György Konrád Konrád, György (Vol. 4) - Essay

Konrád, György (Vol. 4)

(Contemporary Literary Criticism)

Konrád, György 1933–

Konrád is a Hungarian social worker and novelist. He is known to Americans as George Konrád.

Beneath the lowest rung of society live the speechless. They are the broken and deranged, the flotsam and the lumpens, all those helpless people who have signed a separate peace with reality and now choose not to confront regulations, skills, responsibilities….

Modern literature has noticed them not as "cases" but as creatures…. [Never,] to my knowledge, have they been evoked with such intimate authority and grating clarity as in "The Case Worker," a brilliant first novel by a new writer from Hungary. With this one book George Konrád, himself a social worker in Budapest, strides to the forefront of contemporary European literature….

It is a powerful book, and it gains its power from Konrád's gift for the vignette, the suddenly snapped picture, as if taken through a slightly overfocused camera. The graphic prose carries one from paragraph to paragraph, with no expectation of pleasure or accumulation of suspense, yet a need to share in the fated journey of a mind seeking to reach its limits.

Necessarily, there are losses in this kind of fiction, and the very success of this novel helps to define them. The vignette, the prose snapshot, the virtuoso passage cannot yield us that experience of a sustained narrative that Lionel Trilling has described as "being held spellbound, momentarily forgetful of oneself, concerned with the fate of a person who is not oneself but who also, by reason of the spell that is being cast, is oneself, his conduct and his destiny bearing upon the reader's own." No; in reading "The Case Worker" we are not held spellbound, we are not forgetful of ourselves, since the author is trying for other effects—the effects of a kind of ratiocinative blow, almost a cringing before the extreme possibilities of existence. But what saves the book from mere shock is that Konrád believes overwhelmingly in the moral significance of other people's experience, and writes out of the conviction that the world, no matter how terrible, is still the substance of our days.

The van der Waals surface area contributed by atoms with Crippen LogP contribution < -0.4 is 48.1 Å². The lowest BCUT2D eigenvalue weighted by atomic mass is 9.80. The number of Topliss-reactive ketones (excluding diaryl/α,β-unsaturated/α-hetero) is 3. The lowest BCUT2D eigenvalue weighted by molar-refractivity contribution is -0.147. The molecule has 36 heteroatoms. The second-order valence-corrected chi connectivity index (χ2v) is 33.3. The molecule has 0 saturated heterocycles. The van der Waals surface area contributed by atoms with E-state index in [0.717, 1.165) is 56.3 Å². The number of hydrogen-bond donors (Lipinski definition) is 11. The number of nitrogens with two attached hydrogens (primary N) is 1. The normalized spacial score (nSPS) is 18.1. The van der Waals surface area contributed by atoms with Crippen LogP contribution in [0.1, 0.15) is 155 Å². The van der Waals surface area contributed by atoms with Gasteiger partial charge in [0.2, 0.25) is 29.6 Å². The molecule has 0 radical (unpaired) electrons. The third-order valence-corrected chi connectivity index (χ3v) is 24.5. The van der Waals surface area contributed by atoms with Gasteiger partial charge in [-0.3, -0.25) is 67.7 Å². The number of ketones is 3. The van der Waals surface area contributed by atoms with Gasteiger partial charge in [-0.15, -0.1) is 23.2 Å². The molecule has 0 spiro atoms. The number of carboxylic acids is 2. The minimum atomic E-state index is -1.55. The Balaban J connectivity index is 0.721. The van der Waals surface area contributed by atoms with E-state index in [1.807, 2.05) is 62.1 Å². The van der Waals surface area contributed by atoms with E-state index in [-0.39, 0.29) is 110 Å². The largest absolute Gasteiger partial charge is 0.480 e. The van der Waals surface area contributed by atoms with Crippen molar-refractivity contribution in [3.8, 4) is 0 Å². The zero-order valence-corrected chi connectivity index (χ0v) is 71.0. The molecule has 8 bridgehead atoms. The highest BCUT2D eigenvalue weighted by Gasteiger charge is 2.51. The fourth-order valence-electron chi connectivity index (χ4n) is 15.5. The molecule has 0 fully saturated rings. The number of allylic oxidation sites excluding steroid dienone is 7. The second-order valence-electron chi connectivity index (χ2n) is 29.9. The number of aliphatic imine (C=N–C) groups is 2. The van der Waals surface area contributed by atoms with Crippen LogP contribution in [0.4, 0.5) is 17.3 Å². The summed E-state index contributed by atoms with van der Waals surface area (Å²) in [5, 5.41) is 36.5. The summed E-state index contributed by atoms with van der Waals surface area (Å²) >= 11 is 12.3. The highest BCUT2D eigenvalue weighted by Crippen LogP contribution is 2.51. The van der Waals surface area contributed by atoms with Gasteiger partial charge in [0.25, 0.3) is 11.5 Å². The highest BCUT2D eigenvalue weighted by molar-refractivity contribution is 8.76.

The materials of this book are of a kind that in recent years have often become the special property of documentary movies—we have even been told that the old-fashioned printed word cannot match the film for vividness. But "The Case Worker" shows, if anyone doubts it, that language remains the greatest of human powers, with unrivaled capacities for evocation, parallel and echo. A notable debut, a remarkable achievement, and a vindication of the word.

Irving Howe, in The New York Times Book Review (© 1974 by The New York Times Company; reprinted by permission), January 27, 1974, pp. 1, 24.

A grim talent of Eastern Europe has emerged: one who has the ability to invest the sinister with a fool's cap without diminishing its horror or our humanity. Konrad is now under surveillance, probably for being talented enough to describe reality. Well, you can say this about the Iron Curtain countries: they certainly know who their best writers are.

Martin Washburn, in The Village Voice (reprinted by permission of The Village Voice; © 1974 by The Village Voice, Inc.), February 28, 1974, p. 23.